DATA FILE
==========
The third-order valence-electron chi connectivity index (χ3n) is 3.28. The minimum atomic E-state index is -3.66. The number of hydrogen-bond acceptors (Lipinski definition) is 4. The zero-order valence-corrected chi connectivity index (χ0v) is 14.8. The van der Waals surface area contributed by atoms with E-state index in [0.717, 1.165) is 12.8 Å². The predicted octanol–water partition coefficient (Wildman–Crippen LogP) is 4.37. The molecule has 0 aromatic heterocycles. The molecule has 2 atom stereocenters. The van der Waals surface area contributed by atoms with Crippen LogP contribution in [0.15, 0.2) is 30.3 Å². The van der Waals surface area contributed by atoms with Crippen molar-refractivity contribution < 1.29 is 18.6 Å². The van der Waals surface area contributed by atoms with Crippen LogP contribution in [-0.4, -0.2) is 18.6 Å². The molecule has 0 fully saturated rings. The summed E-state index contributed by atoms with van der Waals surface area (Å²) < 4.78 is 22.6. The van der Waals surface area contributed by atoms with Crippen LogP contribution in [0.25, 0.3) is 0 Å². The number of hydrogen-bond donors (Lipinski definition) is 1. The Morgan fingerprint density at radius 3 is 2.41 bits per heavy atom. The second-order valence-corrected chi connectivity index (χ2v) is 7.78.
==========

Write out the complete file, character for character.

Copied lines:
The third-order valence-electron chi connectivity index (χ3n) is 3.28. The minimum atomic E-state index is -3.66. The number of hydrogen-bond acceptors (Lipinski definition) is 4. The zero-order valence-corrected chi connectivity index (χ0v) is 14.8. The van der Waals surface area contributed by atoms with E-state index in [0.717, 1.165) is 12.8 Å². The predicted octanol–water partition coefficient (Wildman–Crippen LogP) is 4.37. The molecule has 0 aromatic heterocycles. The molecule has 2 atom stereocenters. The van der Waals surface area contributed by atoms with Crippen LogP contribution in [0.15, 0.2) is 30.3 Å². The van der Waals surface area contributed by atoms with Crippen molar-refractivity contribution < 1.29 is 18.6 Å². The van der Waals surface area contributed by atoms with Crippen LogP contribution in [-0.4, -0.2) is 18.6 Å². The molecule has 0 fully saturated rings. The summed E-state index contributed by atoms with van der Waals surface area (Å²) < 4.78 is 22.6. The van der Waals surface area contributed by atoms with Crippen LogP contribution in [0.25, 0.3) is 0 Å². The number of hydrogen-bond donors (Lipinski definition) is 1. The Morgan fingerprint density at radius 3 is 2.41 bits per heavy atom. The second-order valence-corrected chi connectivity index (χ2v) is 7.78.